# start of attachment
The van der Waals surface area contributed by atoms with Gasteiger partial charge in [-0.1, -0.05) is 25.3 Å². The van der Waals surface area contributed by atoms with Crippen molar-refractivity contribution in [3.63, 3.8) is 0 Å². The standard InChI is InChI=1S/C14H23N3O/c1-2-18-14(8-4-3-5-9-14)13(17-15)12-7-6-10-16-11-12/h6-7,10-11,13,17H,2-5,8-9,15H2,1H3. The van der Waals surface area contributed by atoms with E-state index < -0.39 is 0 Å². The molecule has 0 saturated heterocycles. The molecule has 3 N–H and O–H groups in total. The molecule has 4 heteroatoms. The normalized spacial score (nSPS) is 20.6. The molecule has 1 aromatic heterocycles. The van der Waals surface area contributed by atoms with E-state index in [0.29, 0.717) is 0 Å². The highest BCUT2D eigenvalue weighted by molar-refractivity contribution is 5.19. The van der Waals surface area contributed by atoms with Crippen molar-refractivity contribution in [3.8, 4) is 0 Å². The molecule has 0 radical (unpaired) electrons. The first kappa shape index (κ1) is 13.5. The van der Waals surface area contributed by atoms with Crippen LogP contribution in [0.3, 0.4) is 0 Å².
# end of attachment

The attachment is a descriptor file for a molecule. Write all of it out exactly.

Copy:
The van der Waals surface area contributed by atoms with Gasteiger partial charge in [-0.1, -0.05) is 25.3 Å². The van der Waals surface area contributed by atoms with Crippen molar-refractivity contribution in [3.63, 3.8) is 0 Å². The standard InChI is InChI=1S/C14H23N3O/c1-2-18-14(8-4-3-5-9-14)13(17-15)12-7-6-10-16-11-12/h6-7,10-11,13,17H,2-5,8-9,15H2,1H3. The van der Waals surface area contributed by atoms with E-state index < -0.39 is 0 Å². The molecule has 0 saturated heterocycles. The molecule has 3 N–H and O–H groups in total. The molecule has 4 heteroatoms. The normalized spacial score (nSPS) is 20.6. The molecule has 1 aromatic heterocycles. The van der Waals surface area contributed by atoms with E-state index in [0.29, 0.717) is 0 Å². The highest BCUT2D eigenvalue weighted by molar-refractivity contribution is 5.19. The van der Waals surface area contributed by atoms with Crippen molar-refractivity contribution in [3.8, 4) is 0 Å². The molecule has 0 radical (unpaired) electrons. The first kappa shape index (κ1) is 13.5. The van der Waals surface area contributed by atoms with Crippen LogP contribution in [0.3, 0.4) is 0 Å².